On all seven occasions since World War II when parties have changed PM mid term the new PM has always been an incumbent of a great office of state.
On three occasions the incumbent Foreign Secretary has taken over, Sir Anthony Eden succeeding Sir Winston Churchill in 1955, Alec Douglas-Home succeeding Harold MacMillan in 1963, and James Callaghan succeeding Harold Wilson in 1976.
On three occasions the incumbent Chancellor of the Exchequer has taken over, in 1957 Harold MacMillan succeeding Sir Anthony Eden, in 1990 John Major succeeded Margaret Thatcher, and in 2007 Gordon Brown succeeded Tony Blair.
Last but not least, in 2016 Home Secretary Theresa May succeeded the only Tory to have won a majority in the last twenty-six years.
I suppose the logic is that you need a heavyweight politician for the occasion and being the current occupant of a great office of state helps and gives gravitas. Just look at the way John Major went from relative obscurity to Prime Minister in sixteen months simply because he occupied two of the great offices of states in those sixteen months.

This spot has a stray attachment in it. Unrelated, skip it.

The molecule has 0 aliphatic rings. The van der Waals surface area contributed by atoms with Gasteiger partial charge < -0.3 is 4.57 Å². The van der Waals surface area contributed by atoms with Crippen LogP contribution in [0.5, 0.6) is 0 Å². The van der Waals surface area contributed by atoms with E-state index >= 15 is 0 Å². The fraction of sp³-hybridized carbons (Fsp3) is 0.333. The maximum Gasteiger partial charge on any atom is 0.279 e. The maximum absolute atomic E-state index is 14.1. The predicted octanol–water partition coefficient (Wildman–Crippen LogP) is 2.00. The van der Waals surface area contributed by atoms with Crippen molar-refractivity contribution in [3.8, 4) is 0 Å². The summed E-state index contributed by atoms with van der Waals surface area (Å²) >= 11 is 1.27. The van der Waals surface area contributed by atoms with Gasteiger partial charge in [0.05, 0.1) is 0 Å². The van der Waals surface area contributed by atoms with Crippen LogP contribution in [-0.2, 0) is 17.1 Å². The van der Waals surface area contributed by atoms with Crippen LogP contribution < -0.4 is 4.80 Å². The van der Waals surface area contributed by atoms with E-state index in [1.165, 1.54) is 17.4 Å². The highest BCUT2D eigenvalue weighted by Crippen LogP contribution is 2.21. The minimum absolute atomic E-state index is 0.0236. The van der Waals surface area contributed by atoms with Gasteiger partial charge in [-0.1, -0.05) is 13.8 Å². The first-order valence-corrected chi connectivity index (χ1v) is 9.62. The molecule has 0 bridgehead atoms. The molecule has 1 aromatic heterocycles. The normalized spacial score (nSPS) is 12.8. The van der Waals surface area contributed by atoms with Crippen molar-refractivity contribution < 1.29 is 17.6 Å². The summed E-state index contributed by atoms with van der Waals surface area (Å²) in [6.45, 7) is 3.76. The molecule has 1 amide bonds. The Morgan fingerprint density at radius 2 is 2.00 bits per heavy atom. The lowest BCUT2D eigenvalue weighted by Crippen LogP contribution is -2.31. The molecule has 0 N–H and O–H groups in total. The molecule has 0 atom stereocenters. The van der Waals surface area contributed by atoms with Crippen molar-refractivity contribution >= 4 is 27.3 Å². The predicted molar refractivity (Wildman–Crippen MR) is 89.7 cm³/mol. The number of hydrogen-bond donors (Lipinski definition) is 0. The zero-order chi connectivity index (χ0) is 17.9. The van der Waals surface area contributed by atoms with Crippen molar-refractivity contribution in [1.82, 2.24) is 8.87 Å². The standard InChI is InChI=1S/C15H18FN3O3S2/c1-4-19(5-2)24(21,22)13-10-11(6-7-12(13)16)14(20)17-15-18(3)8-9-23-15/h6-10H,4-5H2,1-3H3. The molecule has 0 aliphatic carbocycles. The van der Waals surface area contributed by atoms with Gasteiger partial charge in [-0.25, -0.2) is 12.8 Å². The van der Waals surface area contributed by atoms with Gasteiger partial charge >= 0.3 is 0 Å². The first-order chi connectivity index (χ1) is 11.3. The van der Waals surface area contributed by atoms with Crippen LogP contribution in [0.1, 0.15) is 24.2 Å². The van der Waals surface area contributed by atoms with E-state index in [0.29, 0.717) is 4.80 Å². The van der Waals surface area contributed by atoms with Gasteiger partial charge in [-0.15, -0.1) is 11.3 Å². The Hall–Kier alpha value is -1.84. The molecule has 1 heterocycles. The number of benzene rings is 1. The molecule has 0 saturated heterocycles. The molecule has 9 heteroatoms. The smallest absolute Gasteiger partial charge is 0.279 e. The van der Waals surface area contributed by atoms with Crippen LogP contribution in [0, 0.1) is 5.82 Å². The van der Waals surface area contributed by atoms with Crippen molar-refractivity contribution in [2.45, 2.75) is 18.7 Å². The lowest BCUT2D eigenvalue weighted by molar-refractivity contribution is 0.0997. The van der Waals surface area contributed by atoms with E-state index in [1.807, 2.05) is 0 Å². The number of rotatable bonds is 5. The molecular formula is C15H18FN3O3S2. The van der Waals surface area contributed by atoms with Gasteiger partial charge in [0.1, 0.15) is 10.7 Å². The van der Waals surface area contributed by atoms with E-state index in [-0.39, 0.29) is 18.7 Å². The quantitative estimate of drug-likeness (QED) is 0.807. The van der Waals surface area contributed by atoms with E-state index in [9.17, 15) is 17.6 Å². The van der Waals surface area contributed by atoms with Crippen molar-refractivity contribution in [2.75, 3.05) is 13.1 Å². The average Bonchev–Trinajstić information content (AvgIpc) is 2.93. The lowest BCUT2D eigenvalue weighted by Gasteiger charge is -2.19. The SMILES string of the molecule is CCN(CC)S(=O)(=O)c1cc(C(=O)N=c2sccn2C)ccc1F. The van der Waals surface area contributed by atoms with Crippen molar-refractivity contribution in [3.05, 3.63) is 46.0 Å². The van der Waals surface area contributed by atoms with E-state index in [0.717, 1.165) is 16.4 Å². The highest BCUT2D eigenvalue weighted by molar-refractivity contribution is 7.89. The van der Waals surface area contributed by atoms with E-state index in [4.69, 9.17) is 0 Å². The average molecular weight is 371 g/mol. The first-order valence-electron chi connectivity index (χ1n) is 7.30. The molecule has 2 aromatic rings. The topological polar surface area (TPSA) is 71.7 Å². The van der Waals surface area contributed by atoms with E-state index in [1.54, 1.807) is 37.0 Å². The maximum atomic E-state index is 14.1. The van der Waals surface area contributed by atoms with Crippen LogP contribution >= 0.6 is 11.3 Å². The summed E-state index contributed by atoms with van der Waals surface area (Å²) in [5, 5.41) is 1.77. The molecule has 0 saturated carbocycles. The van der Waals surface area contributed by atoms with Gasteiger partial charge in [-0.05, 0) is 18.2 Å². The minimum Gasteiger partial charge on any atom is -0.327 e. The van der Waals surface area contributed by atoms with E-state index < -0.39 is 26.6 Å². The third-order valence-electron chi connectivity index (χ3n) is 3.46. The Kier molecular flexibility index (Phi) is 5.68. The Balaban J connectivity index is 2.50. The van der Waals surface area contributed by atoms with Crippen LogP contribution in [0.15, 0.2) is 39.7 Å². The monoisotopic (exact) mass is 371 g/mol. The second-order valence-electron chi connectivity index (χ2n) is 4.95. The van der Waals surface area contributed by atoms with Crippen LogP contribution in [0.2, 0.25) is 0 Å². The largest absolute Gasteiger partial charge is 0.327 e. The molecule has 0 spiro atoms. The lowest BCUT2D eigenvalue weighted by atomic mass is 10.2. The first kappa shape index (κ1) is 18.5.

Previously I had dismissed Philip Hammond’s chances of succeeding Theresa May because he had enraged the hardline Leavers over the difficulty of Brexit. Betfred are offering 66/1 on Hammond succeeding Mrs May, so I’ll have a nibble. No time for a novice might have resonance and Hammond is an experienced politician having served as Foreign and Defence Secretaries.
Now precedents are there to broken, particularly in these paradigm shattering times. I suspect many may cite Boris Johnson as the paradigm shatterer, but I have another suggestion given that there was an abundance of a lack of gravitas with Boris.
I originally wrote this piece on Thursday and thought Michael Gove might break this precedent, given his relative competence and his pragmatism on Brexit.
Overnight it emerged David Cameron regards Michael Gove as a lunatic and that might hinder Gove’s chances. I expect if the choice is a hardline Brexiteer or Michael Gove, who apart from Brexit, is pure Cameroon, the Cameroon wing of the Parliamentary party, which still has substantial numbers in Parliament, will swing behind Gove.
In 2016 Michael Gove torpedoed Boris Johnson’s chances of becoming Prime Minister, he may do so again in the next contest.
There’s also the chance that the incumbents of the great offices of state at the time of the next Tory leadership contest maybe different to today.